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The Nuntius, Vol. 2, No. 6, June 1971
File 018
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The Nuntius, Vol. 2, No. 6, June 1971 - File 018. 1971-06. University of Houston Libraries. University of Houston Digital Library. Web. January 22, 2021. https://digital.lib.uh.edu/collection/gcam/item/3587/show/3579.

Disclaimer: This is a general citation for reference purposes. Please consult the most recent edition of your style manual for the proper formatting of the type of source you are citing. If the date given in the citation does not match the date on the digital item, use the more accurate date below the digital item.

(1971-06). The Nuntius, Vol. 2, No. 6, June 1971 - File 018. Gulf Coast Archive and Museum (GCAM) Digital Archive. University of Houston Libraries. Retrieved from https://digital.lib.uh.edu/collection/gcam/item/3587/show/3579

Disclaimer: This is a general citation for reference purposes. Please consult the most recent edition of your style manual for the proper formatting of the type of source you are citing. If the date given in the citation does not match the date on the digital item, use the more accurate date below the digital item.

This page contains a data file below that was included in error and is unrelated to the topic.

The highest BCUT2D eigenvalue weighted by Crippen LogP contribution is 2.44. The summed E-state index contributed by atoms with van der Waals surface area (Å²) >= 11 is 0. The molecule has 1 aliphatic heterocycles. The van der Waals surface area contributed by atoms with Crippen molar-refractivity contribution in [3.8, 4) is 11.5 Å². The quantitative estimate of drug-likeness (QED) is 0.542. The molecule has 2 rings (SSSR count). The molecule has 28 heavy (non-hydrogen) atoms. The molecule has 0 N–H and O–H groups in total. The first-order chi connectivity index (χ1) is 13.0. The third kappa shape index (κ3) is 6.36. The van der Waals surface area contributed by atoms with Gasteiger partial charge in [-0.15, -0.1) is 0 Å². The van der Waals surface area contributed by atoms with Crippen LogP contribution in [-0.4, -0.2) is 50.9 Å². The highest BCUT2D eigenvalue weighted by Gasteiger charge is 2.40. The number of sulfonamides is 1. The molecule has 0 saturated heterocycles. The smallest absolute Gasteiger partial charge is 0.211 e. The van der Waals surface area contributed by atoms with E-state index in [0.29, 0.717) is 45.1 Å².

The Nuntius, Vol. 2, No. 6, June 1971 - File 018, 1971-06, Gulf Coast Archive and Museum (GCAM) Digital Archive, University of Houston Libraries, accessed January 22, 2021, https://digital.lib.uh.edu/collection/gcam/item/3587/show/3579.

Disclaimer: This is a general citation for reference purposes. Please consult the most recent edition of your style manual for the proper formatting of the type of source you are citing. If the date given in the citation does not match the date on the digital item, use the more accurate date below the digital item.

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Title The Nuntius, Vol. 2, No. 6, June 1971
Contributor
  • Frank, Phil
Date June 1971
Language English
Subject
  • LGBTQ community
  • LGBTQ people
Place
  • Houston, Texas
Genre
  • newspapers
Type
  • Text
Identifier OCLC: 28911959
Collection
  • University of Houston Libraries Special Collections